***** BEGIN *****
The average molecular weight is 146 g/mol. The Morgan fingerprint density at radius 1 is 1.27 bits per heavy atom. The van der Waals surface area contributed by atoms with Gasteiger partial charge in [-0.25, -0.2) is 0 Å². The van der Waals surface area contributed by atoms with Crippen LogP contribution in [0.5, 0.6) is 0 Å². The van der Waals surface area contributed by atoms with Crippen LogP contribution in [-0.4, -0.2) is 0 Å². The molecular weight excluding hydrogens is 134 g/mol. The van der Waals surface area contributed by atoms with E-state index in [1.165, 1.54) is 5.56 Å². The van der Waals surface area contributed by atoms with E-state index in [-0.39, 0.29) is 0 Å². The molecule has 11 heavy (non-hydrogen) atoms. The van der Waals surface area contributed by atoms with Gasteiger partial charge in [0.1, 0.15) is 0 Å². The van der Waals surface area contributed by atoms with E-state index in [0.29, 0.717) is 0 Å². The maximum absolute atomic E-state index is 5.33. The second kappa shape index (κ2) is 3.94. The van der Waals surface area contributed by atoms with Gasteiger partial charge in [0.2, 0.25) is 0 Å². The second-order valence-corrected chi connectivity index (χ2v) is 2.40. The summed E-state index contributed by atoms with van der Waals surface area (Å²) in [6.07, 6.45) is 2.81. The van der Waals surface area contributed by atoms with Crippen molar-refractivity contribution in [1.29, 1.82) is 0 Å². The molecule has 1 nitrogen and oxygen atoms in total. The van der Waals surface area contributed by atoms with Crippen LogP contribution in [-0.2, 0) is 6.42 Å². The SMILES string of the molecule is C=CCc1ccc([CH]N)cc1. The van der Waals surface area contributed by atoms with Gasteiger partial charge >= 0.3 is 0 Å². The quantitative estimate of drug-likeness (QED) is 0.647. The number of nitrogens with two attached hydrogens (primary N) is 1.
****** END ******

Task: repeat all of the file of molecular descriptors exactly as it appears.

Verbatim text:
The average molecular weight is 146 g/mol. The Morgan fingerprint density at radius 1 is 1.27 bits per heavy atom. The van der Waals surface area contributed by atoms with Gasteiger partial charge in [-0.25, -0.2) is 0 Å². The van der Waals surface area contributed by atoms with Crippen LogP contribution in [0.5, 0.6) is 0 Å². The van der Waals surface area contributed by atoms with Crippen LogP contribution in [-0.4, -0.2) is 0 Å². The molecular weight excluding hydrogens is 134 g/mol. The van der Waals surface area contributed by atoms with E-state index in [1.165, 1.54) is 5.56 Å². The van der Waals surface area contributed by atoms with E-state index in [-0.39, 0.29) is 0 Å². The molecule has 11 heavy (non-hydrogen) atoms. The van der Waals surface area contributed by atoms with Gasteiger partial charge in [0.1, 0.15) is 0 Å². The van der Waals surface area contributed by atoms with E-state index in [0.29, 0.717) is 0 Å². The maximum absolute atomic E-state index is 5.33. The second kappa shape index (κ2) is 3.94. The van der Waals surface area contributed by atoms with Gasteiger partial charge in [0.2, 0.25) is 0 Å². The second-order valence-corrected chi connectivity index (χ2v) is 2.40. The summed E-state index contributed by atoms with van der Waals surface area (Å²) in [6.07, 6.45) is 2.81. The van der Waals surface area contributed by atoms with Crippen molar-refractivity contribution in [1.29, 1.82) is 0 Å². The molecule has 1 nitrogen and oxygen atoms in total. The van der Waals surface area contributed by atoms with Crippen LogP contribution in [-0.2, 0) is 6.42 Å². The SMILES string of the molecule is C=CCc1ccc([CH]N)cc1. The van der Waals surface area contributed by atoms with Gasteiger partial charge >= 0.3 is 0 Å². The quantitative estimate of drug-likeness (QED) is 0.647. The number of nitrogens with two attached hydrogens (primary N) is 1.